To further explore the mechanism resulting in the unique absorbing behaviors of such a thin-film system, we expanded the reflection coefficients of PVAR6G coatings on Ag and glass substrates for s- and p-polarization to partial waves  to getFig. 3(a), the light reflection from such a 2-layer system (Ag or glass substrates) can be viewed as a multiple-reflection process, where the final reflectivity is the accumulation of all partial wave reflections. These partial waves have complex magnitudes, thus allowing us to plot them as vectors in a complex-plane phasor diagram [Fig. 3(a)].
Specifically, Fig. 3(a) shows the reflection coefficients of PVAR6G coatings (nm and ΔεR6G = 0.005) on glass or Ag substrates under highly oblique incidence () at nm (absorption maximum). All partial waves begin at the origin (0,0), then move away. It is noted that the first phasor of s-polarization is the same for both glass and Ag samples corresponding to reflection at the air-PVAR6G interface. The phasor trajectory for the glass sample quickly converges to a position (−0.88, 0.0084) in the vicinity of 100% reflectance [green dashed line in Fig. 3(a)], indicating a low absorption at this wavelength, while the trajectory for s-polarization on the Ag sample (black line) moves to high reflection () in the first place, then makes a sharp turn (), and finally returns back to the origin. The sharp turn of the trajectory is the result of adding , meaning light experiences a near-zero phase shift  when reflected from the Ag substrate back into the PVAR6G coating followed by consecutive reflections taking place between air-PVAR6G and PVAR6G-Ag interfaces. As the result, the accumulated phase shifts, i.e. the complex sum of the secondary partial waves, lead to partial or total cancelation of , hence suppressing reflected waves to air. In the case of p-polarization [red line in Fig. 3(a)], the trajectory keeps moving towards high reflection and finally terminates at (−0.95, 0.085) which is close to the 100% reflectance, caused by constructive interference between reflected waves from interfaces on both sides of the PVAR6G coating.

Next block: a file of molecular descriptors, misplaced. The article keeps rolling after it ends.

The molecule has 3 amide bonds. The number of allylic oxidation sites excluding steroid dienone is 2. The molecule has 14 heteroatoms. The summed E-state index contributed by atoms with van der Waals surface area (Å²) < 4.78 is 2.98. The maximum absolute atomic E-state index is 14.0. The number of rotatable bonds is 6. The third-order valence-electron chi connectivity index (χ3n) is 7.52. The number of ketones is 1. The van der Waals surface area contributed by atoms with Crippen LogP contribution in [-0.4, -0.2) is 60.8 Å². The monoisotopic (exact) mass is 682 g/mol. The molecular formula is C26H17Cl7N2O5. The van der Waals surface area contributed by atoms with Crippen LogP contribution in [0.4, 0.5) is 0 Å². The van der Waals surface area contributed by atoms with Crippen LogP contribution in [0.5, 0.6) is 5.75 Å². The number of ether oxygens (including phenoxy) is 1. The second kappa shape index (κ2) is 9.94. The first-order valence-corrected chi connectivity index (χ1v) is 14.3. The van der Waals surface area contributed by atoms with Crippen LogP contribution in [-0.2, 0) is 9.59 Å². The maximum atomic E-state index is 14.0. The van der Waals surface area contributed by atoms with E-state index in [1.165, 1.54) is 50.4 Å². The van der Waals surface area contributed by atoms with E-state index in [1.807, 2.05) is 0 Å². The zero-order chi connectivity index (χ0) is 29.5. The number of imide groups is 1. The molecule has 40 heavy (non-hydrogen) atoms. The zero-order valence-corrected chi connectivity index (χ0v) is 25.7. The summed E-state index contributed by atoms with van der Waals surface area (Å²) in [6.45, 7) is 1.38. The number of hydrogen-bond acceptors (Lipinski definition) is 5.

The physical nature of this absorption process can be further revealed by assuming the Ag substrate acts only as a reflecting mirror without contribution to phase shifts. This effect can be mimicked by doubling the thickness of the PVAR6G film with air being its superstrate and substrate, as illustrated in the right-hand schematic in Fig. 3. The simulated s- and p-polarized T/R/A spectra of the 2d thick PVAR6G film under highly oblique illumination () are shown in Figs. 3(b) and 3(c), respectively. Regardless of the polarizations, both T (dashed line) and R (dotted line) spectra show a clear resonance feature at 425 nm, that is the result of FP resonance, which can also be found in the absorption spectra (solid line), though the FP resonance feature in s-polarized absorption spectrum is narrower and stronger than that in the p-polarized one. Most importantly, there is a ~110 nm spectral difference between the FP resonance (425 nm) and the molecular absorption of R6G at 532 nm, indicating the FP resonance fails to couple with the molecular absorption if no phase shifts occur at the PVAR6G-Ag interface.